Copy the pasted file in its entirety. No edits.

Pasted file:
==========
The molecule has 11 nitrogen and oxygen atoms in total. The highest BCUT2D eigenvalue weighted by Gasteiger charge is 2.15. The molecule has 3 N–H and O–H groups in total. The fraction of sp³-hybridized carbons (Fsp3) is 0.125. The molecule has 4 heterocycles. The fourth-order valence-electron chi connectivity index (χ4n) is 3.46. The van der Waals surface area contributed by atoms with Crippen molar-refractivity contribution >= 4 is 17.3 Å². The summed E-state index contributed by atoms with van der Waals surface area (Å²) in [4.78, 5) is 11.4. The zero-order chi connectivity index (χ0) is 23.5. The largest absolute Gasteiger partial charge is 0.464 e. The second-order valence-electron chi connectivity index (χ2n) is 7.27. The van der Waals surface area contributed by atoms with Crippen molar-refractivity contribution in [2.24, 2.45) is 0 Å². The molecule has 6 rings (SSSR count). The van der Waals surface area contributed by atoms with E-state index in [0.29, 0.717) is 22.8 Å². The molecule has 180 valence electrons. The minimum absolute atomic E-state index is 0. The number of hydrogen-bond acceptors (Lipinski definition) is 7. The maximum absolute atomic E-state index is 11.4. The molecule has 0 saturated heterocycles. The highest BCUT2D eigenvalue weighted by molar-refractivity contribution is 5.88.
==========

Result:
The molecule has 11 nitrogen and oxygen atoms in total. The highest BCUT2D eigenvalue weighted by Gasteiger charge is 2.15. The molecule has 3 N–H and O–H groups in total. The fraction of sp³-hybridized carbons (Fsp3) is 0.125. The molecule has 4 heterocycles. The fourth-order valence-electron chi connectivity index (χ4n) is 3.46. The van der Waals surface area contributed by atoms with Crippen molar-refractivity contribution >= 4 is 17.3 Å². The summed E-state index contributed by atoms with van der Waals surface area (Å²) in [4.78, 5) is 11.4. The zero-order chi connectivity index (χ0) is 23.5. The largest absolute Gasteiger partial charge is 0.464 e. The second-order valence-electron chi connectivity index (χ2n) is 7.27. The van der Waals surface area contributed by atoms with Crippen molar-refractivity contribution in [2.24, 2.45) is 0 Å². The molecule has 6 rings (SSSR count). The van der Waals surface area contributed by atoms with E-state index in [0.29, 0.717) is 22.8 Å². The molecule has 180 valence electrons. The minimum absolute atomic E-state index is 0. The number of hydrogen-bond acceptors (Lipinski definition) is 7. The maximum absolute atomic E-state index is 11.4. The molecule has 0 saturated heterocycles. The highest BCUT2D eigenvalue weighted by molar-refractivity contribution is 5.88.